Amphidromia



a family festival in ancient Athens in honor of the birth of a child, during which the child received its name.
Historical Examples

This expressed itself in a family festival, called the amphidromia, celebrated usually on the seventh day after the birth.
Aristotle and Ancient Educational Ideals Thomas Davidson

He writes in one case of brewing “groaning-beer,” and in his household were held two New England amphidromia.
Child Life in Colonial Days Alice Morse Earle

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    a point of almost zero tidal fluctuation on the ocean surface, represented on a chart of cotidal lines by a point from which these lines radiate.

  • Amphigenous

    (of certain parasitic fungi) growing on both sides of leaves.



  • Amphigoric

    a meaningless or nonsensical piece of writing, especially one intended as a parody. noun (pl) -ries, -ris a piece of nonsensical writing in verse or, less commonly, prose n. 1809, “burlesque nonsense writing or verse,” from French amphigouri, of unknown origin, perhaps from Greek amphi- (see amphi-) + gyros “circle,” thus “circle on both sides,” […]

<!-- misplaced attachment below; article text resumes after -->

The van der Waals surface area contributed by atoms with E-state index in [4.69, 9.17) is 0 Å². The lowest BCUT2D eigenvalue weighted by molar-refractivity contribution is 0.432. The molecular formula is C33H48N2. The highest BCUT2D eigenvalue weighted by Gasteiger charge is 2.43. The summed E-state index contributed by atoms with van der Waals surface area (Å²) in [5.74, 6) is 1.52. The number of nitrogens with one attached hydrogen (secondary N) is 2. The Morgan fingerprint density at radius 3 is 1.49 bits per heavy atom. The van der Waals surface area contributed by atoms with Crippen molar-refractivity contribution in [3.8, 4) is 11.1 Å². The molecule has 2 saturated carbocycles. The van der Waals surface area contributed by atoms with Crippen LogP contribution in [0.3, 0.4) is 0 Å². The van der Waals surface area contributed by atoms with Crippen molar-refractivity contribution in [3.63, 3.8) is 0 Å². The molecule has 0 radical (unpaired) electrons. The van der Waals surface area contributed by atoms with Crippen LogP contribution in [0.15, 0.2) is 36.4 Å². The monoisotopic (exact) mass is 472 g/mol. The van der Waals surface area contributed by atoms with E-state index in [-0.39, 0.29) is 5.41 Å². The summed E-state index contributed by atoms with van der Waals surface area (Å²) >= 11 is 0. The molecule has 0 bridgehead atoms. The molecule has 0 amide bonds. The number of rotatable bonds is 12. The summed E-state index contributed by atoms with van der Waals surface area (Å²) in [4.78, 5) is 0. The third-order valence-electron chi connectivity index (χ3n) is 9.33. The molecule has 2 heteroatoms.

• Amphigory

    a meaningless or nonsensical piece of writing, especially one intended as a parody. noun (pl) -ries, -ris a piece of nonsensical writing in verse or, less commonly, prose n. 1809, “burlesque nonsense writing or verse,” from French amphigouri, of unknown origin, perhaps from Greek amphi- (see amphi-) + gyros “circle,” thus “circle on both sides,” […]



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